Andy — I agree with you and Douglas Feith that Bush made a huge mistake by retrospectively framing the war as an effort to bring democracy to Iraq. But it’s hard to argue that the war was really about eliminating a security threat, and not about WMD. Iraq was thought to be a security threat because of its alleged stockpiles of WMD, and Feith’s reasons for the war make that clear. In the 2004 memo he quotes in his Journal piece today, Feith wrote that framing the war as an effort to foster Iraqi democracy “mixes up our current important goal (i.e., getting Iraq on the path to democratic government) with the strategic rationale for the war, which was to end the danger that Saddam might provide biological or [other] weapons of mass destruction to terrorists for use against us.” The reason that Saddam supposedly posed a threat to us always came back to WMD, and the fact is that the dire scenarios sketched by the Bush administration in the run-up to the war did not turn out to be accurate.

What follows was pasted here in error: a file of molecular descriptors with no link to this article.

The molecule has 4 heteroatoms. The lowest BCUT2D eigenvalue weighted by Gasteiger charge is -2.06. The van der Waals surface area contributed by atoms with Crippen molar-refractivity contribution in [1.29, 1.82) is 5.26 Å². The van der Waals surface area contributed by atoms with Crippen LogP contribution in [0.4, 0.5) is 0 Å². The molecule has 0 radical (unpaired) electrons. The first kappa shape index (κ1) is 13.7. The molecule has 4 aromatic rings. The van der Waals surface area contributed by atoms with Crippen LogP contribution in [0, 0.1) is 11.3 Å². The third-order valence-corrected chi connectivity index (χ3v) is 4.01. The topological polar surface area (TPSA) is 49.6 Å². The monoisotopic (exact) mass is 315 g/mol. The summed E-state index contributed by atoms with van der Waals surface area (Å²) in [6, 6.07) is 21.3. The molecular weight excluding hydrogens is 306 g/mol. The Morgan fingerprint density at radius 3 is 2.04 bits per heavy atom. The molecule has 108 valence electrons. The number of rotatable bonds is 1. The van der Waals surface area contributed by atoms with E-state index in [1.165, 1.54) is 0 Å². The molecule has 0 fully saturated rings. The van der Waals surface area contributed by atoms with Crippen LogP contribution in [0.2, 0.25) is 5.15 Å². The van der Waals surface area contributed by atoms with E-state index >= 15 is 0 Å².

For many of us, the war was supposed to be about U.S. national security and only about U.S. national security. It would be nice if we could make Iraq a better place, just as it would be nice if we could make Afghanistan a better place, but that was never a sufficient reason to go to war. The reason to go to war was to find and kill every last son of a bitch who had anything to do with 9/11. And that job was not the main focus in Iraq, and in any event is unfortunately not finished.
One of the main reasons John McCain is facing such an tough job today is that we are now in the sixth year of a war that the president of his own party started by mistake. That’s a major headwind when you’re running for president; an error of that magnitude will exact a political price. Would anyone be surprised if voters say that they’ve had enough?